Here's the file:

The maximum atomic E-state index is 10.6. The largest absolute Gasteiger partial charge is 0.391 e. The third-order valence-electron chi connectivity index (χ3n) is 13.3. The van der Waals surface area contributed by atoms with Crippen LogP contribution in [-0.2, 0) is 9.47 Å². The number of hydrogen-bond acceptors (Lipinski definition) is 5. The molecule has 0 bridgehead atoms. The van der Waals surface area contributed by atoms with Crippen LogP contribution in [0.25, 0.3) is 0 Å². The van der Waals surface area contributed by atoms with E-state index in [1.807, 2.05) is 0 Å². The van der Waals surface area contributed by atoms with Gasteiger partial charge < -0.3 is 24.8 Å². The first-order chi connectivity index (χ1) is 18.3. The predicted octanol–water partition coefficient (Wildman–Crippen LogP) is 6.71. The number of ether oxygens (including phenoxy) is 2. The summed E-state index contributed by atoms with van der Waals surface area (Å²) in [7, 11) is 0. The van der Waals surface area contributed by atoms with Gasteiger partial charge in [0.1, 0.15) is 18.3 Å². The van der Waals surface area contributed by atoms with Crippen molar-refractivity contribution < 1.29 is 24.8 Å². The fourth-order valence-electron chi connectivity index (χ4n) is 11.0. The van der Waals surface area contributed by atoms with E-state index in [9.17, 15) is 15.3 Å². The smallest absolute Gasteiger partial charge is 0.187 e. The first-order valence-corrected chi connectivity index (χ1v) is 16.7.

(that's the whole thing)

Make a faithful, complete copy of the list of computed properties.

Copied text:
The maximum atomic E-state index is 10.6. The largest absolute Gasteiger partial charge is 0.391 e. The third-order valence-electron chi connectivity index (χ3n) is 13.3. The van der Waals surface area contributed by atoms with Crippen LogP contribution in [-0.2, 0) is 9.47 Å². The number of hydrogen-bond acceptors (Lipinski definition) is 5. The molecule has 0 bridgehead atoms. The van der Waals surface area contributed by atoms with Crippen LogP contribution in [0.25, 0.3) is 0 Å². The van der Waals surface area contributed by atoms with E-state index in [1.807, 2.05) is 0 Å². The van der Waals surface area contributed by atoms with Gasteiger partial charge < -0.3 is 24.8 Å². The first-order chi connectivity index (χ1) is 18.3. The predicted octanol–water partition coefficient (Wildman–Crippen LogP) is 6.71. The number of ether oxygens (including phenoxy) is 2. The summed E-state index contributed by atoms with van der Waals surface area (Å²) in [7, 11) is 0. The van der Waals surface area contributed by atoms with Gasteiger partial charge in [0.1, 0.15) is 18.3 Å². The van der Waals surface area contributed by atoms with Crippen molar-refractivity contribution < 1.29 is 24.8 Å². The fourth-order valence-electron chi connectivity index (χ4n) is 11.0. The van der Waals surface area contributed by atoms with E-state index in [9.17, 15) is 15.3 Å². The smallest absolute Gasteiger partial charge is 0.187 e. The first-order valence-corrected chi connectivity index (χ1v) is 16.7.